Initially we were going for a dramatic sky, but the clouds just kept on getting less and less, so we sought out some trees to give background.
The Delkin Fat Gecko was mounted on the other side and we placed a small Canon A470 point-and-shoot cam on that to record some video (if the 5D came loose, I wanted some video of the event at least!) and we wanted some video to put with this review.
We started with a few test runs, and then added the interior flash units to light up the driver. I didn’t really have time to balance these out and mount them, so they ended up simply lying on top of my camera bag, pointing at me with the light output set to manual control (we ended up a bit hot, but pulled back some detail on CaptureOne, my RAW converter) The Interior flash was done with a version1 Canon 580EX unit mounted on a Kaiser hotshoe adapter, which I modified a bit in a rush. I cut of the standard sync cable jack, and replaced it with a standard mono audio jack (to fit the Pocketwizard) The version 1, 580ex units does not come with a socket to trigger the flash unit so this is the only way to get them to work with the PocketWizard system.
The advantage of this work-around is that you can then manually run Master and Slave units through the standard iR of the Canon flashes, giving you some more versatility (all manual though!)
The last problem was the triggering. Option 1 was to set the camera to self timer, run for the driver side and get the vehicle moving. Anybody that knows me, knows that 10 seconds is really cutting it fine, so we went to the good old Canon RC-1 unit to trigger the camera. We did not need to do it at great distance, and this also allowed us to shoot two or three shots on every run. We could also have triggered the camera with the PocketWizard already mounted to it, but I didn’t have a cable with me, so the RC-1 had to suffice, and I have to say, it did a commendable job!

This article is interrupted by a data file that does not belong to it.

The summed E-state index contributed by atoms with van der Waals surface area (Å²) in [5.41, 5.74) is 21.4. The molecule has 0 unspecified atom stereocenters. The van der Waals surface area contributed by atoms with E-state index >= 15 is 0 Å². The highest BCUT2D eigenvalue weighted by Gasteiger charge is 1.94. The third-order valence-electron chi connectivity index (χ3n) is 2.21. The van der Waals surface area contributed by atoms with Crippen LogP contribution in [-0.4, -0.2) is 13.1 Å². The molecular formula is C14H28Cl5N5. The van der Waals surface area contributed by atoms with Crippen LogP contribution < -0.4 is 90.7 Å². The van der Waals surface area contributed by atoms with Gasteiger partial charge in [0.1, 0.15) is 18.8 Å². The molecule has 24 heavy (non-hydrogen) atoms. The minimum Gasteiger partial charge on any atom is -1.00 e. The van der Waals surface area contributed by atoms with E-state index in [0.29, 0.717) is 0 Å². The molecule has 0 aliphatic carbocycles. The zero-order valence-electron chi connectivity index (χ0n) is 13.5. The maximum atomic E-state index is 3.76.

The rest was just a matter of getting the lighting balanced with the flash, and getting the right amount of background movement. The movement we got by simply letting the SUV start to coast downhill, nothing speedy! You really do not want to start and stop too fast, and one thing to remember is that you will almost never get a sharp image when shooting low light and longer exposures. There is just too much movement and torsion on the body panels of the vehicle. That is where the flash also comes in handy. The flash essentially gives you a fast “shutter speed” in-between your slow one, giving you sharp edges, and the illusion of sharpness.
Main Camera: Canon EOS 5DmkII + BG-E6 + EF 17-40mm f/4 L Small Camera: Canon A470
Main POV Suction Pod:
Manfrotto 241 Pump Cup with Swivel
Manfrotto 5/8″ Socket
Manfrotto 208 Plate Adapter
Manfrotto 486RC2 Ballhead
Secondary POV Suction Pod:
Delkin “Fat Gecko” dual suction cup mount